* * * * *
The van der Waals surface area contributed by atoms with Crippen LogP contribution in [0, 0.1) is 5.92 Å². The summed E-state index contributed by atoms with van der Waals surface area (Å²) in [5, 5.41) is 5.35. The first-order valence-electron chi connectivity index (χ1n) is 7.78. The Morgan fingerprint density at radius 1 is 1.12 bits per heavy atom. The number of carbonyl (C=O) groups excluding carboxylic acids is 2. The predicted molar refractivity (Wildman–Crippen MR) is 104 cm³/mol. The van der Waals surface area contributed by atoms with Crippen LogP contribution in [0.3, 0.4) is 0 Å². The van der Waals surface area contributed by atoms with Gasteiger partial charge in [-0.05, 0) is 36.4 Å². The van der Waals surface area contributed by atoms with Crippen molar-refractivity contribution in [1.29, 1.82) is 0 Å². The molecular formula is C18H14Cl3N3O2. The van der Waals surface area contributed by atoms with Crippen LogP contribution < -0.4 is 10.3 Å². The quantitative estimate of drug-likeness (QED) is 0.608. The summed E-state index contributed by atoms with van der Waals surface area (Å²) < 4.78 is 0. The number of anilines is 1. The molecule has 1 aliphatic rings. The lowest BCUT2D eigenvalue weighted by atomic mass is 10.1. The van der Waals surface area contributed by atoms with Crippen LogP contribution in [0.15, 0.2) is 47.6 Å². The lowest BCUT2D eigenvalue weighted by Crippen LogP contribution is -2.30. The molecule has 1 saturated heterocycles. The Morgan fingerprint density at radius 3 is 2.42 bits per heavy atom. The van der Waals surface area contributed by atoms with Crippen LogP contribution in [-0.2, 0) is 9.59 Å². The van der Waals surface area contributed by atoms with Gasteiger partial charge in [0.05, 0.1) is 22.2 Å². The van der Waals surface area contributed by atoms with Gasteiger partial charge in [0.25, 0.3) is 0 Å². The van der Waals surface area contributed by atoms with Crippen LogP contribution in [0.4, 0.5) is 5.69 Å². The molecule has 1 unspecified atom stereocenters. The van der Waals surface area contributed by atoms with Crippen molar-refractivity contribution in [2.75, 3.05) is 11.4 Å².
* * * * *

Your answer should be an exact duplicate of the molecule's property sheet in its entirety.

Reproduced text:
The van der Waals surface area contributed by atoms with Crippen LogP contribution in [0, 0.1) is 5.92 Å². The summed E-state index contributed by atoms with van der Waals surface area (Å²) in [5, 5.41) is 5.35. The first-order valence-electron chi connectivity index (χ1n) is 7.78. The Morgan fingerprint density at radius 1 is 1.12 bits per heavy atom. The number of carbonyl (C=O) groups excluding carboxylic acids is 2. The predicted molar refractivity (Wildman–Crippen MR) is 104 cm³/mol. The van der Waals surface area contributed by atoms with Crippen LogP contribution in [0.3, 0.4) is 0 Å². The van der Waals surface area contributed by atoms with Gasteiger partial charge in [-0.05, 0) is 36.4 Å². The van der Waals surface area contributed by atoms with Crippen molar-refractivity contribution in [1.29, 1.82) is 0 Å². The molecular formula is C18H14Cl3N3O2. The van der Waals surface area contributed by atoms with Crippen LogP contribution < -0.4 is 10.3 Å². The quantitative estimate of drug-likeness (QED) is 0.608. The summed E-state index contributed by atoms with van der Waals surface area (Å²) < 4.78 is 0. The number of anilines is 1. The molecule has 1 aliphatic rings. The lowest BCUT2D eigenvalue weighted by atomic mass is 10.1. The van der Waals surface area contributed by atoms with Crippen LogP contribution in [0.15, 0.2) is 47.6 Å². The lowest BCUT2D eigenvalue weighted by Crippen LogP contribution is -2.30. The molecule has 1 saturated heterocycles. The Morgan fingerprint density at radius 3 is 2.42 bits per heavy atom. The van der Waals surface area contributed by atoms with Crippen LogP contribution in [-0.2, 0) is 9.59 Å². The van der Waals surface area contributed by atoms with Gasteiger partial charge in [0.05, 0.1) is 22.2 Å². The van der Waals surface area contributed by atoms with Gasteiger partial charge in [0.25, 0.3) is 0 Å². The van der Waals surface area contributed by atoms with Crippen LogP contribution in [0.4, 0.5) is 5.69 Å². The molecule has 1 unspecified atom stereocenters. The van der Waals surface area contributed by atoms with Crippen molar-refractivity contribution in [2.75, 3.05) is 11.4 Å².